Lockdowns across the world. Social distancing, isolation and quarantine commonplace. What does that mean for social enterprises that usually work directly with vulnerable people and rely on face-to-face communication? We spoke to social entrepreneurs in the UK, Turkey and South Africa to find out how they’re taking on the challenge.

Over the past few weeks, our priorities have shifted in ways we could barely have imagined before. With more and more people under orders to stay at home, the focus is on the essentials: food, toiletries, medication, vital transport – and demand for these has leapt. Some social enterprises are well-placed to deliver on (and benefit from) this. Amsterdam-based food delivery company FOODLOGICA – which uses electric vehicles to transport goods – says custom has ‘exploded’ and is calling for more drivers. Who Gives a Crap, which donates half its profits to building toilets, says that demand for its toilet paper in the UK is about 20 times higher than usual.

But others –  especially those working directly with vulnerable people – are having to rethink the way they work, at least for the foreseeable future. This, in some cases, involves a total restructure of their organisation, while others are able to use technology to shift their services temporarily. For all, though, getting it right is complex – and urgent, both for those they’re serving and for the sustainability of their own business.

Here’s how social enterprises are rapidly adapting to a new way of working under the coronavirus cloud.

Young people: Harambee, South Africa

There are more than 3 million unemployed 15-24 year olds in South Africa. And with a three-week government lockdown announced late last week, it’s impossible to know what the future of work looks like for young people.

“What are our economies going to look like on the other side of this pandemic? How are young people going to be ready for that? These questions are preoccupying us 24/7,” says Maryana Iskander, CEO at youth employment accelerator and social enterprise Harambee, one of the winners of last year’s prestigious Skoll Award for Social Entrepreneurship.

The organisation works with 100,000 young people across South Africa annually, providing services including work readiness training, work seekers support, and online learning, with a team in Rwanda too. In one way, the organisation was already prepared for this year’s crisis: recognising that it was costly for many young people to travel to Harambee venues, it established a contact centre two years ago to complement its face-to-face activities. “Phone proved to be one of the most powerful in-between channels – one human talking to another human.” And it’s this basis that they are now building on. “We’re ramping up phone calls, SMS, social media, WhatsApp, voice recordings,” explains Iskander.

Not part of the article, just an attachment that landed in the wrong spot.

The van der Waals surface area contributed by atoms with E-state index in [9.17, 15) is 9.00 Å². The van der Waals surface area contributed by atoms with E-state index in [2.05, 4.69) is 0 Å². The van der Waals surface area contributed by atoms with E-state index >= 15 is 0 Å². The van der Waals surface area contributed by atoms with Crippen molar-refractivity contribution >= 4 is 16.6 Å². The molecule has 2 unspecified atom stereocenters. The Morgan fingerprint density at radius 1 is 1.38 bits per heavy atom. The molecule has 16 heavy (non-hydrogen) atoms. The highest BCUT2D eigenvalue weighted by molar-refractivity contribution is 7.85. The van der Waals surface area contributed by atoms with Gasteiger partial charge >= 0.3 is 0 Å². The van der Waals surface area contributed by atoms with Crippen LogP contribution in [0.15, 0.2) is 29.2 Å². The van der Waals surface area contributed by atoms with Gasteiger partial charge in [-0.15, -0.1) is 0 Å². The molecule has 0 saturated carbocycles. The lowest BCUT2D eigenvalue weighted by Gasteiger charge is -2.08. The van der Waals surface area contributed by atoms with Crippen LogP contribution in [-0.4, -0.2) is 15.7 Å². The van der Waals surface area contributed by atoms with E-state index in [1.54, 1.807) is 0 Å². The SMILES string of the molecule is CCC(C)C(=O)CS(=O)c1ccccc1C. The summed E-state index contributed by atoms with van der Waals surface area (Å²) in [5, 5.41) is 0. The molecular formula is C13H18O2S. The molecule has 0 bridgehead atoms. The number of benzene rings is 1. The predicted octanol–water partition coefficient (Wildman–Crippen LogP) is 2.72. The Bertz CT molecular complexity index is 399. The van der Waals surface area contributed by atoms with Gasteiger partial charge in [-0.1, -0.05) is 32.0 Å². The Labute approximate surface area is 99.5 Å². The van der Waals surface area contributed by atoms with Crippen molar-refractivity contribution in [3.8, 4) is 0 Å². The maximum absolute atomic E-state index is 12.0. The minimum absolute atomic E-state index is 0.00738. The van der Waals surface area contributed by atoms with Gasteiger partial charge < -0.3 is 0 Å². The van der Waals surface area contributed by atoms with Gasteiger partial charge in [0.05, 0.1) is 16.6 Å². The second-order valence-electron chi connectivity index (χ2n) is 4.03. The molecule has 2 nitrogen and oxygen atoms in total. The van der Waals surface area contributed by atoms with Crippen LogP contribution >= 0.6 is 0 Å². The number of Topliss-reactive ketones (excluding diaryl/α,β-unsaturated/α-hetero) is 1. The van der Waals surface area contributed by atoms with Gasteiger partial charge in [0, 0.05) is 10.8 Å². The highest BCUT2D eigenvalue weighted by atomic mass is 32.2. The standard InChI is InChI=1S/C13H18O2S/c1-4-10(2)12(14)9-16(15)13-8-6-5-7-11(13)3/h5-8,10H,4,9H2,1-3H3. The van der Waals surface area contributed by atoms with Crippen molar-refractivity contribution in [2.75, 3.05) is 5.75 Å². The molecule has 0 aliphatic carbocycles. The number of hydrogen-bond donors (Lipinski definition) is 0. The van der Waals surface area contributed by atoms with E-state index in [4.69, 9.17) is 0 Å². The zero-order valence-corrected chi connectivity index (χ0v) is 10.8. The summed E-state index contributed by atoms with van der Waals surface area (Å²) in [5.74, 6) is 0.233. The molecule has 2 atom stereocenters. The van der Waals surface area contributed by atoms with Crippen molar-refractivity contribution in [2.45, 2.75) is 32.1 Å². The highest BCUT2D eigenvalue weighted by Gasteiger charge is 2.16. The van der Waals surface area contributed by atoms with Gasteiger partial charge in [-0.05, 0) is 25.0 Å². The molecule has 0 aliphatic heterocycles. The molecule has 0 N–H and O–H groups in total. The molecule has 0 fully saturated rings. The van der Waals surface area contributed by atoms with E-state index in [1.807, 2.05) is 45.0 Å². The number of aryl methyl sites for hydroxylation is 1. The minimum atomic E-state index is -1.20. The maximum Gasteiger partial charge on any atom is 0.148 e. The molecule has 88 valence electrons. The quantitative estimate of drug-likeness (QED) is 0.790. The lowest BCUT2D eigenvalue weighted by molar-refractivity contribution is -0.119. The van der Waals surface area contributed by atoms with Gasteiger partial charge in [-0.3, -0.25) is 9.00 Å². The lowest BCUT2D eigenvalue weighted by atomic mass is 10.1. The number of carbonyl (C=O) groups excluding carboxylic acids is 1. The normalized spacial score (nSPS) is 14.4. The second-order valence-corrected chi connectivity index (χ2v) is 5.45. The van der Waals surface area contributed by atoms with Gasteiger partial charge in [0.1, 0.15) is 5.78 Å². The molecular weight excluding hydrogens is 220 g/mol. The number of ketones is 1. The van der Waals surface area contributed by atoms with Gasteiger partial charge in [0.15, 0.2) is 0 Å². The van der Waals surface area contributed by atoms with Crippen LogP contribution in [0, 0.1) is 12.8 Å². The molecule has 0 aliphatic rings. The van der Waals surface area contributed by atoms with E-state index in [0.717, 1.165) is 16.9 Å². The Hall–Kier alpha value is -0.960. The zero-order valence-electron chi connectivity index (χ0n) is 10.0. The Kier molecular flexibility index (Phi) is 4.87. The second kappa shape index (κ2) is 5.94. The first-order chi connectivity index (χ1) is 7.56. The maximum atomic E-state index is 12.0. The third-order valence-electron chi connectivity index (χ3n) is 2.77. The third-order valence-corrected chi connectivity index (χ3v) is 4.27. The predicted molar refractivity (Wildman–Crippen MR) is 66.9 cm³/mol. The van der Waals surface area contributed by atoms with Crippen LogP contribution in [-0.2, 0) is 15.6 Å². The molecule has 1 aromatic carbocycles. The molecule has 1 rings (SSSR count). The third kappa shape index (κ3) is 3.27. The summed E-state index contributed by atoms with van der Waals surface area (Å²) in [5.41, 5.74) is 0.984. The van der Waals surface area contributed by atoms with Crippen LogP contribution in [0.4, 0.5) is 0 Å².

But aside from needing to shift the medium through which they interact with young people, Iskander recognises that what they are now communicating also has to change: “it’s not easy to help young, economically disenfranchised work-seekers transition into work when companies are shutting their doors”.

“What you were doing three weeks ago might not be relevant any more.”

And so Harambee’s solution is mass communication. In the spirit of its namesake (Harambee translates as ‘all pull together’), it has just launched an online campaign, ‘3 million 3 weeks’. Partnering with the government and other youth development organisations, they have set a target of reaching 3 million young people “who are excluded from the economy” during the three-week lockdown.

“The idea of the campaign is to enable others,” explains Iskander. This means using Harambee’s extensive channels and ability to create content to help other youth organisations communicate with their networks. By pooling together, there will be an “army of people responding” to young people, making them feel as though “someone is paying attention to [them]”. The campaign will aim to provide accurate, reliable information about the pandemic, guidance on how to stay employable during this period of waiting, and information about opportunities and jobs – now and in the future.

And what does that future hold? Iskander’s immediate answer: “Getting behind government and helping them be an effective answer for society.” Longer term, she’s conscious that adaptability is key; Harambee’s motto of “staying in love with the problem more than staying in love with your solution” is even more poignant nowadays. “What you were doing three weeks ago might not be relevant any more,” she says.


This is an extract from an article was written by Sasha Gallick that appeared online on Pioneers Post (2 April 2020) under the headline “Halting human contact: how social enterprises are rethinking their business models during Covid-19“.

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